Format

Send to

Choose Destination
Nanomaterials (Basel). 2019 Feb 8;9(2). pii: E228. doi: 10.3390/nano9020228.

Origin of Room-Temperature Ferromagnetism in Hydrogenated Epitaxial Graphene on Silicon Carbide.

Author information

1
Molecular Materials and Nanosystems, Eindhoven University of Technology, 5600 MB Eindhoven, The Netherlands. ridane_m@outlook.com.
2
Molecular Materials and Nanosystems, Eindhoven University of Technology, 5600 MB Eindhoven, The Netherlands. ameneh.na@gmail.com.
3
Molecular Materials and Nanosystems, Eindhoven University of Technology, 5600 MB Eindhoven, The Netherlands. c.f.j.flipse@tue.nl.

Abstract

The discovery of room-temperature ferromagnetism of hydrogenated epitaxial graphene on silicon carbide challenges for a fundamental understanding of this long-range phenomenon. Carbon allotropes with their dispersive electron states at the Fermi level and a small spin-orbit coupling are not an obvious candidate for ferromagnetism. Here we show that the origin of ferromagnetism in hydrogenated epitaxial graphene with a relatively high Curie temperature (>300 K) lies in the formation of curved specific carbon site regions in the graphene layer, induced by the underlying Si-dangling bonds and by the hydrogen bonding. Hydrogen adsorption is therefore more favourable at only one sublattice site, resulting in a localized state at the Fermi energy that can be attributed to a pseudo-Landau level splitting. This n = 0 level forms a spin-polarized narrow band at the Fermi energy leading to a high Curie temperature and larger magnetic moment can be achieved due to the presence of Si dangling bonds underneath the hydrogenated graphene layer.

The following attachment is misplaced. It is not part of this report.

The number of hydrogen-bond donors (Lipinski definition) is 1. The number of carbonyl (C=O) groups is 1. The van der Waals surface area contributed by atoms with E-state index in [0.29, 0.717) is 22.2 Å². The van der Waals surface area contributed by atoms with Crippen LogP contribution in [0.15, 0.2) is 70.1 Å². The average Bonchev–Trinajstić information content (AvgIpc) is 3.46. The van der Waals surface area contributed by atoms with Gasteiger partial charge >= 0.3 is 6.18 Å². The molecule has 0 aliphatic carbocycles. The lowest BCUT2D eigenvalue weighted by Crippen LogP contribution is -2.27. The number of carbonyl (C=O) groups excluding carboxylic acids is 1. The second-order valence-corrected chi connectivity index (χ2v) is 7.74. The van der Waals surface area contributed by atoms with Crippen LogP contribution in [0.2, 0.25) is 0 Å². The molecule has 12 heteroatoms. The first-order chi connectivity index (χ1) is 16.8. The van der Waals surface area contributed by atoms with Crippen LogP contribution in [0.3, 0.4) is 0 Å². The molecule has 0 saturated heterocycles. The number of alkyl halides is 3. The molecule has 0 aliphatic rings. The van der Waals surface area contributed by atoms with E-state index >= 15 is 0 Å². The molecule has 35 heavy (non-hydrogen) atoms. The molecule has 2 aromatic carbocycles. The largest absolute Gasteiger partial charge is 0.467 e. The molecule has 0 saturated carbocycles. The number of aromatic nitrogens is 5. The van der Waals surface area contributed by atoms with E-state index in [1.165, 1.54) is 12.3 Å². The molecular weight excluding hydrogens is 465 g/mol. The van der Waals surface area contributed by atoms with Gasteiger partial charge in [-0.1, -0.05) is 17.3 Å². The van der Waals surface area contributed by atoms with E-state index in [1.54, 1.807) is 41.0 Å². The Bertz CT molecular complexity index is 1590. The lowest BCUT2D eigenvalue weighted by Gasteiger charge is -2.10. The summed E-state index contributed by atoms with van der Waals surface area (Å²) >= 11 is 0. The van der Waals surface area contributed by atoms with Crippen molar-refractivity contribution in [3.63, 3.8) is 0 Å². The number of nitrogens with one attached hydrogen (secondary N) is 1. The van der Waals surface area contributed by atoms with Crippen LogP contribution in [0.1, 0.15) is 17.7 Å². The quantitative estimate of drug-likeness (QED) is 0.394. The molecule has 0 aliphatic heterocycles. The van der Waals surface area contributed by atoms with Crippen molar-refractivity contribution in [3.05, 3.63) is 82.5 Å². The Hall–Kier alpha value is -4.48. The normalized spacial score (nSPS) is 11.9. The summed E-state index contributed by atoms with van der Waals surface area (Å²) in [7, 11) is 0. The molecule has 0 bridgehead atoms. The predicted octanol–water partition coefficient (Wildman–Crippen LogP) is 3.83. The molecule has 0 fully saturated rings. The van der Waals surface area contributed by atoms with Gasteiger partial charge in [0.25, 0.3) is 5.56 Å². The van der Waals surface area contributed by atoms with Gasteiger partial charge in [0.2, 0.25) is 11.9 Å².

KEYWORDS:

electronic structure; ferromagnetism; hydrogenated epitaxial graphene

Supplemental Content

Full text links

Icon for Multidisciplinary Digital Publishing Institute (MDPI) Icon for PubMed Central
Loading ...
Support Center